The Heart of a Leader
When you think of leadership what comes to mind? I think I could ask a hundred people and get a thousand different answers. This week I have chosen to look at the heart of a leader, as true leaders lead from a place of love and not force. To that end I have gleaned from two great leaders (who are also Celera coaches).
The 2 Core Responsibilities of a leader
By Mike Foster:
Last week I had the opportunity to spend an hour with some incredible leaders involved with Backstage Leadership.
I shared with them what I considered to be my 2 most important leadership responsibilities. (Btw, thanks peter for sharing them with me)
1. BUILD TRUST: I do this with striving to live transparently and with character in both my personal and professional life. Bottom line is if people don’t trust you, they won’t let you lead them. Especially if you are leading to a place of challenge, risk, and the unknown. Our inspirational speeches, clever mission statements, and our stunning business card titles are nice, but they don’t trump trust.
2. BEAR PAIN: Let me shoot straight. If your heart isn’t burdened for others and you’re not helping to carry that weight, then you are not a leader. If your world isn’t uncomfortable and you aren’t navigating pain on a daily basis, then you’re probably not a leader. I love what Craig Groeschel said to me many moons ago…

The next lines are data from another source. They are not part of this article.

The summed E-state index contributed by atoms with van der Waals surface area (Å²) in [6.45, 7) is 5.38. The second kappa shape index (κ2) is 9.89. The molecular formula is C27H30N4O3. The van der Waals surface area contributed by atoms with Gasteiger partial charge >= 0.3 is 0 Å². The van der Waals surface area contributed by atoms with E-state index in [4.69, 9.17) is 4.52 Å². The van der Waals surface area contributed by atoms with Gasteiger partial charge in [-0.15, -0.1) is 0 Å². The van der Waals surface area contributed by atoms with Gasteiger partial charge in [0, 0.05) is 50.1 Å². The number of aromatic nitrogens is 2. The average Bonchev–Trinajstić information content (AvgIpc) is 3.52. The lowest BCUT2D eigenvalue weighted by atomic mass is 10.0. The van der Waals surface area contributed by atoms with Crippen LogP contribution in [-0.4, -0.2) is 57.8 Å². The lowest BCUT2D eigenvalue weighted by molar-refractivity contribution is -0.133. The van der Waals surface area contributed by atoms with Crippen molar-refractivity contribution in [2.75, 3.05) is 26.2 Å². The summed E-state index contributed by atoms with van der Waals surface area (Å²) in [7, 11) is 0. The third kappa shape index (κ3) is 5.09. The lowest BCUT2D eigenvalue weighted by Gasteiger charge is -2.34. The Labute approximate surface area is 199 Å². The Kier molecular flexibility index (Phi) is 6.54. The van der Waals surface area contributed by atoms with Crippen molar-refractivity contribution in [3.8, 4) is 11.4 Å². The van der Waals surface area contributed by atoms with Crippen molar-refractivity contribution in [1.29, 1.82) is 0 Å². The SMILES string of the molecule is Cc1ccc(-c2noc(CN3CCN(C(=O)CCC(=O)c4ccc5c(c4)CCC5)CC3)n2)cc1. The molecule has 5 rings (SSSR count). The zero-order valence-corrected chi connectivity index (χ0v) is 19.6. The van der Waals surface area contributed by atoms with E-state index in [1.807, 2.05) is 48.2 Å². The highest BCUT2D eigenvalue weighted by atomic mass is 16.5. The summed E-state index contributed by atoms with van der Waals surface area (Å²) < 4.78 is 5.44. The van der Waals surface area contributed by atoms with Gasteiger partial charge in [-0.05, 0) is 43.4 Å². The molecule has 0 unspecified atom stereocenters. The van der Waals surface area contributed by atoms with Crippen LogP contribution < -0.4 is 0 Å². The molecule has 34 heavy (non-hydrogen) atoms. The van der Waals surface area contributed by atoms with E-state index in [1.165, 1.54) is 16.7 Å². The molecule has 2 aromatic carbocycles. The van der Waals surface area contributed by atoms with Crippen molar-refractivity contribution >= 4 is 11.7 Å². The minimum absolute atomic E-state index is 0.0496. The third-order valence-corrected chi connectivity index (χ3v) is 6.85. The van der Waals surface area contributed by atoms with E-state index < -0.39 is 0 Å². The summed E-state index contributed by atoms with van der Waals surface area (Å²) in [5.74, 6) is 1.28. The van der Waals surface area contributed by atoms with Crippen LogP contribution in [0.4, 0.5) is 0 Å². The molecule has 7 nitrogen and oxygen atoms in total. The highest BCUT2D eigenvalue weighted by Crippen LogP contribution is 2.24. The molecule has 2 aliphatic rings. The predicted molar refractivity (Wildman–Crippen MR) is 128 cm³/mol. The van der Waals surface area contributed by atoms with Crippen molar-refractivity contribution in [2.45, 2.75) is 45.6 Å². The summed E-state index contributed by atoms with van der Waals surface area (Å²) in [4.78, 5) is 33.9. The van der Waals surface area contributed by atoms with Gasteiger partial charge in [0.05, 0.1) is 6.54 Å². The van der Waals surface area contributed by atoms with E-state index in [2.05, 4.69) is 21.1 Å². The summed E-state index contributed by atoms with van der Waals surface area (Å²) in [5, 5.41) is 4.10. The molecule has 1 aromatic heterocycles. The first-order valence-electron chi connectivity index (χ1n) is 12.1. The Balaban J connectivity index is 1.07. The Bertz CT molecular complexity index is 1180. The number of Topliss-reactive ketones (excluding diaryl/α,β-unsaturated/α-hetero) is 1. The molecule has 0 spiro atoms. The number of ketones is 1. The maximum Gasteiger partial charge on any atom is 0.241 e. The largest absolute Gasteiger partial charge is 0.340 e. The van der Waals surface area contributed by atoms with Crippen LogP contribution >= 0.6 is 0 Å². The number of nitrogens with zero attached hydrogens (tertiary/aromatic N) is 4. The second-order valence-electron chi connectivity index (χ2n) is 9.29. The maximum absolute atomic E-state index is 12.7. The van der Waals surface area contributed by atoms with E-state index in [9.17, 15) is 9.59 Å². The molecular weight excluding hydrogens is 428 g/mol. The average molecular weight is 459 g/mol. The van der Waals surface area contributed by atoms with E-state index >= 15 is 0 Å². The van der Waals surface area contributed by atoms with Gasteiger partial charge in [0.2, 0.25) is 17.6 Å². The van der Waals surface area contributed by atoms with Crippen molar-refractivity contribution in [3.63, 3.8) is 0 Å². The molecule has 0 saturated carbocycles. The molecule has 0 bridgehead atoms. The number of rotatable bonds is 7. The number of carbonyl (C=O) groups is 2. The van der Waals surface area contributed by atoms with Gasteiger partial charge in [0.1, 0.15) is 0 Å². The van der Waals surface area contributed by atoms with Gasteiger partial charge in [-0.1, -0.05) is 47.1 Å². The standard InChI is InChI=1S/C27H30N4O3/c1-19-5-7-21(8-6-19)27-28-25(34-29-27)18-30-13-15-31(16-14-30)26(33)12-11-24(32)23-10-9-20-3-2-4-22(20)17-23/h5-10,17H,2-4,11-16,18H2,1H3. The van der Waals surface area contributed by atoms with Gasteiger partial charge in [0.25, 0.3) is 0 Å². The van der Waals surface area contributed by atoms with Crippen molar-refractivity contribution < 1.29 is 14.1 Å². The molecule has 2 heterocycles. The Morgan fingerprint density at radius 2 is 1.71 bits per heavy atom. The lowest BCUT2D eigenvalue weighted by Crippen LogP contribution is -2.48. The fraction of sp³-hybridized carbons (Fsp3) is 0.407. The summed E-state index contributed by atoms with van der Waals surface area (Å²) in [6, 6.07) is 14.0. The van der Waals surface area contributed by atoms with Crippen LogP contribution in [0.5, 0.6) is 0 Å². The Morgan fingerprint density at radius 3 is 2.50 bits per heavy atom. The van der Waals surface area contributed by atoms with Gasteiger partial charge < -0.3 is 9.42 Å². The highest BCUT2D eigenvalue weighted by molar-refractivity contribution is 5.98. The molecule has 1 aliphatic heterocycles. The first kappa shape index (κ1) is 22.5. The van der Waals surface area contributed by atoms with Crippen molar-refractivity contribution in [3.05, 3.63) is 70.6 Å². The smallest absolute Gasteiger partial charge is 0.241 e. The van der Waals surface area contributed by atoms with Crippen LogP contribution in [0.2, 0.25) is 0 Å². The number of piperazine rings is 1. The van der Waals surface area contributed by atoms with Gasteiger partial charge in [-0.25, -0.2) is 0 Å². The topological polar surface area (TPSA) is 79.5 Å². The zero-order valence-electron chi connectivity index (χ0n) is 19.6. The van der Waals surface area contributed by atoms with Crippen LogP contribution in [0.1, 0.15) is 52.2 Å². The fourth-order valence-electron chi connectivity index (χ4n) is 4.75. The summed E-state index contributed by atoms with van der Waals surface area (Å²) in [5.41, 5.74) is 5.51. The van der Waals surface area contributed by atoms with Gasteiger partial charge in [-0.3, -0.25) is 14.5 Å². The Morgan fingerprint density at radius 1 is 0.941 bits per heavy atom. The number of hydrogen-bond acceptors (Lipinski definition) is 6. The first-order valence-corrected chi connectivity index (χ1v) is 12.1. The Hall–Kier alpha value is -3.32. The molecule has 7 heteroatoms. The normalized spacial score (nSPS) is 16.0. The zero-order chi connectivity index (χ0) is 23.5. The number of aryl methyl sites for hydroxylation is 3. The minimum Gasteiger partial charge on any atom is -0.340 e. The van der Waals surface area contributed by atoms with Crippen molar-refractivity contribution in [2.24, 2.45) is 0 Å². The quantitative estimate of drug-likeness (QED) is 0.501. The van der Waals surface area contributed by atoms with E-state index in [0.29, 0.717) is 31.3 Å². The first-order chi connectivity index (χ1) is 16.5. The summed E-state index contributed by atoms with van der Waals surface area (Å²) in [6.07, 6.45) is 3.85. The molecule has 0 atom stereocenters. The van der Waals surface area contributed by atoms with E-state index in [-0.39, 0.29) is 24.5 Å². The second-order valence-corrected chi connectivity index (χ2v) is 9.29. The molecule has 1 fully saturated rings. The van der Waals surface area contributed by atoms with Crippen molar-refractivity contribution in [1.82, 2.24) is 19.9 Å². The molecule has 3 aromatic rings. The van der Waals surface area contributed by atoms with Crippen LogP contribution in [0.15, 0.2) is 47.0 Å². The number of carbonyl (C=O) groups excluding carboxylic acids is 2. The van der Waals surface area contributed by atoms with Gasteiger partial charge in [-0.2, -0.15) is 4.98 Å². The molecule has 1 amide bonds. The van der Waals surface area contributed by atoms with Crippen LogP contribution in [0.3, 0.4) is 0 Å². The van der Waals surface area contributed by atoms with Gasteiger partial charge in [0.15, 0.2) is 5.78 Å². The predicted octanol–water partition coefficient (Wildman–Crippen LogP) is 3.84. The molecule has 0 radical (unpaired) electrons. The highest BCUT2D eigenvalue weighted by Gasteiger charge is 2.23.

“The size of your platform is directly proportional to the amount of pain you can endure.”
– Along those same lines Dan Reiland writes in his article…
“Simply Relational, Part 1”
Are you demanding by nature?
Most leaders are type A, driven, and “push” people, at least to some degree. Pushing people is much different than being a pushy person. A “push” can feel like a loving nudge in the right direction or like someone just shoved you over a cliff. A better word than pushing is leading. The picture of a leader is one who is out front inviting others to come forward. The picture of pushing is more of someone behind you making you go where you don’t want to go. The truth is, leaders do both. And whether or not the outcome is favorable is based largely upon if you are demanding by nature or by function.
A leader who is demanding by nature is never satisfied and often makes demands to satisfy his or her personal agenda. This can stem from not knowing what you want (where you are going) or personal insecurities and needs. A leader who is demanding by function (responsibility) does so for the good of the people and the organization. No one likes to follow someone who is demanding by nature. More bricks less straw! This person is at best a bully, and at worst, a tyrant. Everyone will follow a leader who is tough but cares. (Demanding by function.) The greatest coaches, teachers and leaders all have high standards and refuse to lower them. The leader who is demanding by nature will eventually forfeit leadership.
Until Next Time,
QUOTE OF THE DAY:
“Blessed is the leader who seeks the best for those he serves.” – Unkown
Posted on July 30, 2010, in compassion, Habits, Leadership, Personal Growth, Relationships and tagged Effective Leader, healthy relationships, Leadership, Personal Growth, respect, right motives, Techniques of effective leaders, trust. Bookmark the permalink. Leave a comment.